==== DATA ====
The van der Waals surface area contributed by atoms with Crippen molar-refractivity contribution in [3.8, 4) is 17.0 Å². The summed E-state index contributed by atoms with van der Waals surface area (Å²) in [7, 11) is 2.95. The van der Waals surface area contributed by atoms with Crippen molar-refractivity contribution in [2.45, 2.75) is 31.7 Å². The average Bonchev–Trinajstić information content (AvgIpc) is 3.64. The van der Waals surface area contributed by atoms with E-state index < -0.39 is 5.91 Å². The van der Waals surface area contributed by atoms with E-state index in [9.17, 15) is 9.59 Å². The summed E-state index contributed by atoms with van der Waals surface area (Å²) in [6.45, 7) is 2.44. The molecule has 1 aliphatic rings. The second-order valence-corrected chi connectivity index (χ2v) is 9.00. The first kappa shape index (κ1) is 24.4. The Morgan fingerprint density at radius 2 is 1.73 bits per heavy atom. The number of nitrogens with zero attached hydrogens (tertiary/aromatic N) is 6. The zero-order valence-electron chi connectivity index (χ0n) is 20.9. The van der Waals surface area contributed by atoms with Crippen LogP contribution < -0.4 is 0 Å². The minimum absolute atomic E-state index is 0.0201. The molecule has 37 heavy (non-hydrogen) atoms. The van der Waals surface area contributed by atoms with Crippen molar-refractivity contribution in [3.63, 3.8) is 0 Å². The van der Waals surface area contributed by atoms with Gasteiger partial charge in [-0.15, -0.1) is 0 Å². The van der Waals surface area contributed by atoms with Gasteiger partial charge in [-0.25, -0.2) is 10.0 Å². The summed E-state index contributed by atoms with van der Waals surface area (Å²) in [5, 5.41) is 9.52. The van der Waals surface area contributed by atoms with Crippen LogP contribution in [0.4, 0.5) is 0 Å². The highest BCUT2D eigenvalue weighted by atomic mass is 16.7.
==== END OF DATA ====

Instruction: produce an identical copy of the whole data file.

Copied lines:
The van der Waals surface area contributed by atoms with Crippen molar-refractivity contribution in [3.8, 4) is 17.0 Å². The summed E-state index contributed by atoms with van der Waals surface area (Å²) in [7, 11) is 2.95. The van der Waals surface area contributed by atoms with Crippen molar-refractivity contribution in [2.45, 2.75) is 31.7 Å². The average Bonchev–Trinajstić information content (AvgIpc) is 3.64. The van der Waals surface area contributed by atoms with E-state index < -0.39 is 5.91 Å². The van der Waals surface area contributed by atoms with E-state index in [9.17, 15) is 9.59 Å². The summed E-state index contributed by atoms with van der Waals surface area (Å²) in [6.45, 7) is 2.44. The molecule has 1 aliphatic rings. The second-order valence-corrected chi connectivity index (χ2v) is 9.00. The first kappa shape index (κ1) is 24.4. The Morgan fingerprint density at radius 2 is 1.73 bits per heavy atom. The number of nitrogens with zero attached hydrogens (tertiary/aromatic N) is 6. The zero-order valence-electron chi connectivity index (χ0n) is 20.9. The van der Waals surface area contributed by atoms with Crippen LogP contribution < -0.4 is 0 Å². The minimum absolute atomic E-state index is 0.0201. The molecule has 37 heavy (non-hydrogen) atoms. The van der Waals surface area contributed by atoms with Crippen molar-refractivity contribution in [3.63, 3.8) is 0 Å². The van der Waals surface area contributed by atoms with Gasteiger partial charge in [-0.15, -0.1) is 0 Å². The van der Waals surface area contributed by atoms with Gasteiger partial charge in [-0.25, -0.2) is 10.0 Å². The summed E-state index contributed by atoms with van der Waals surface area (Å²) in [5, 5.41) is 9.52. The van der Waals surface area contributed by atoms with Crippen LogP contribution in [0.4, 0.5) is 0 Å². The highest BCUT2D eigenvalue weighted by atomic mass is 16.7.